Career Change Resume Writing Tips

Your career change resume is a very specific tool, quite unlike a 'normal' resume so you must approach it's creation differently.

Here are some tips to make sure that your career change resume is up to the job of getting you to interview.

Now, because the aim of this document is very different from that of a normal chronological resume, in other words the aim is to help you move into a different career, then the recent career history becomes less important than the skills you developed.

These skills must be presented in a way that supports your career objective, so starting at the top:

Under your name, address and contact details you MUST add a targeted, job-specific career objective statement. This is a clear statement of intent, so spell it out by saying exactly what job you are pursuing. This way there is no confusion about what you want to do from the start of the resume.

Next on your career change resume it is best to add a bulleted skills section. This is a short list that helps hiring managers quickly see that you have the requisite skills for the job. Only include those skills that are directly relevant to the new job and leave out any that you may have but are unrelated to your new objective.

Write a personal profile summary. Focus clearly on the skills and qualifications that are required for the new job. Get as much information about the intended role as you can so that you can understand the depth and level of skills and personal attributes needed. When you are clear weave your own qualifications into the personal profile statement of your career change resume. Remember any experience that is relevant, regardless of where it comes from such as volunteering or even hobby work, can add significantly to your presentation and so increase your chances of getting the role you want.

Many jobs, although different on the surface, have common skills requirements and these core skills are also your most transferable skills. For example you may include: communication skills, project management skills, customer service delivery, and excellent organizational skills as these would apply to so many jobs. The most important part of this although is not to just claim the skill but to provide evidence to substantiate the claim, quantify your resume results wherever possible.

Stick to these tips for your career change resume and you will be very pleased with the outcome of your efforts. …

Why Should I Take a Gap Year

I have recently exhibited at a number of Gap Fairs and found there to be a number of common questions and concerns amongst potential gap students. At the moment, only around 1 in every 5 students who consider a Gap Year actually go through with it. Having missed out on a Gap Year before university myself, I know the fears and concerns associated with taking a year out. Hindsight is a wonderful thing but I would definitely change my decision now if I was able to take it again and would like to discuss my opinions about a few of the main issues in this article by answering broad questions.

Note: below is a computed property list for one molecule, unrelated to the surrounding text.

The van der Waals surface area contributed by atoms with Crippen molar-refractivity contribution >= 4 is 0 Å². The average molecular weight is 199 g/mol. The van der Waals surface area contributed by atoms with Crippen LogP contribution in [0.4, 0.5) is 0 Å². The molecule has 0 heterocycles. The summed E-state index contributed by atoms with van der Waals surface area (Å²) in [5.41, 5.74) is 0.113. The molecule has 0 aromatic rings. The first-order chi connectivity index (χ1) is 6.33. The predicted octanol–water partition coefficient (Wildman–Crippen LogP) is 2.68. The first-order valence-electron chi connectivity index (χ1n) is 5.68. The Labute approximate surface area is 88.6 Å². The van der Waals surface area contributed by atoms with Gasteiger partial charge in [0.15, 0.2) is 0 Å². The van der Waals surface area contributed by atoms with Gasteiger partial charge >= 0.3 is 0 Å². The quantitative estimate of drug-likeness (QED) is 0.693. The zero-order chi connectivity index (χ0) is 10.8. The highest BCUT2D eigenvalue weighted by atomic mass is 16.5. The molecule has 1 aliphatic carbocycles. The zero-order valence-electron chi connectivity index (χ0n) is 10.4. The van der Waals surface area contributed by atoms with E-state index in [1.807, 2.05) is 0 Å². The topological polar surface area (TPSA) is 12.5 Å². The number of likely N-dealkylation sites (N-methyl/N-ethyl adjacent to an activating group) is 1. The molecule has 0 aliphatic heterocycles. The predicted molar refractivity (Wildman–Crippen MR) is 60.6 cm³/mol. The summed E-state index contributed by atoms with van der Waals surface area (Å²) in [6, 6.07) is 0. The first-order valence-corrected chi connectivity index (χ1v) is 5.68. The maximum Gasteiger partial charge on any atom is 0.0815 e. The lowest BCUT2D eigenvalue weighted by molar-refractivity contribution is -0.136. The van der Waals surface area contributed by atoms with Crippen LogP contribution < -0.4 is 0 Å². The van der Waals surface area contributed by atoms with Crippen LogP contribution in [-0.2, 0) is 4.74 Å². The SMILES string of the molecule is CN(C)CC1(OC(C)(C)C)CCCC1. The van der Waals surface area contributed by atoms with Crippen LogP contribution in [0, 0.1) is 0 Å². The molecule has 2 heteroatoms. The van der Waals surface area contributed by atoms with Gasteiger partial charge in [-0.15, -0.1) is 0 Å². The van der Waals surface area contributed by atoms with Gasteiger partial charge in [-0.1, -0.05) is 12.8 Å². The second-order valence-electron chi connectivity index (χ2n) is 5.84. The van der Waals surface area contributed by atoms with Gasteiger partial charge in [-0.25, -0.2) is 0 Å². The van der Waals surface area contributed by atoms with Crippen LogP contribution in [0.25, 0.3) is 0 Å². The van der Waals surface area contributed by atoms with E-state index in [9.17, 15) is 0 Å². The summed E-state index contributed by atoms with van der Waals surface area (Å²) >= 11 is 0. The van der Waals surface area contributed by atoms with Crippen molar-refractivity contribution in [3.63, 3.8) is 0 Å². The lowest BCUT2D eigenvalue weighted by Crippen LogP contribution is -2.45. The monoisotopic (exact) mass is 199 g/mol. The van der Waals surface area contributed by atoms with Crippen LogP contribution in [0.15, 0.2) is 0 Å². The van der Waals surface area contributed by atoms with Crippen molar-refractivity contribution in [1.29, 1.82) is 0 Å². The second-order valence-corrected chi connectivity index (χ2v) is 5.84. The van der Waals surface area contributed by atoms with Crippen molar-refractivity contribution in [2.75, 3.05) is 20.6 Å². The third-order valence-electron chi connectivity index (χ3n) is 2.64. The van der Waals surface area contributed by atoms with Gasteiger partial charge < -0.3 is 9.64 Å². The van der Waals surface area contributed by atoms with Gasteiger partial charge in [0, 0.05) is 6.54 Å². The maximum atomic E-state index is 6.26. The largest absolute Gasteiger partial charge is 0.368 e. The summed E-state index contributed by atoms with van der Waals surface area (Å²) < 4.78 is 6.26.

1. I do not have enough money to take a Gap Year?

This is a common concern for almost every student, especially with student debt looming on the horizon. I still believe there is opportunity to travel though and go to university with some extra funds.
Recently, I heard a presentation from Phil Murray at Gap Advice who stuck me with one fact. How long is a Gap Year? We talk about a year out but the time out of education is actually 15 months. This provides a large amount of time to earn money, gain invaluable work experience as well as having the experience of a lifetime.

Example: A student could work for 12 months and earn around £ 12,000 if they worked hard. Lets say that after expenses and tax etc they have £ 6,000 left over. With still 3 months left, you could spend £ 3,000 on a volunteer project, very achievable, and still go to university with £ 3,000 more than you started with.

2. I will not go back to studying once I've had a year out?

This is a very valid concern and one I must say encouraged me not to take a gap year. I would like to say that with hindsight now, I feel I made a mistake though. This is a personal decision and each individual will feel differently about it.

I would not say it will not be hard going back to study after taking a year out. In my experience at university, the students who took a year out were completely behind in the first term of the first year. This however soon changed as they climbed up and by the end of the third year I found them to be way ahead. I believe this was due to 2 main reasons. Firstly, they had the opportunity to have a break from studying and refreshing for another 3 years at university. Secondly, they were that slightly more mature.

I certainly do not think a Gap Year is for everyone though. I will instead offer an alternative to a year out. Why not travel during the summer holidays between A-Levels and university and take a mini-gap. This is harder cost wise but offers you the opportunity to travel and gain excellent life experience and still go straight to university.

3. …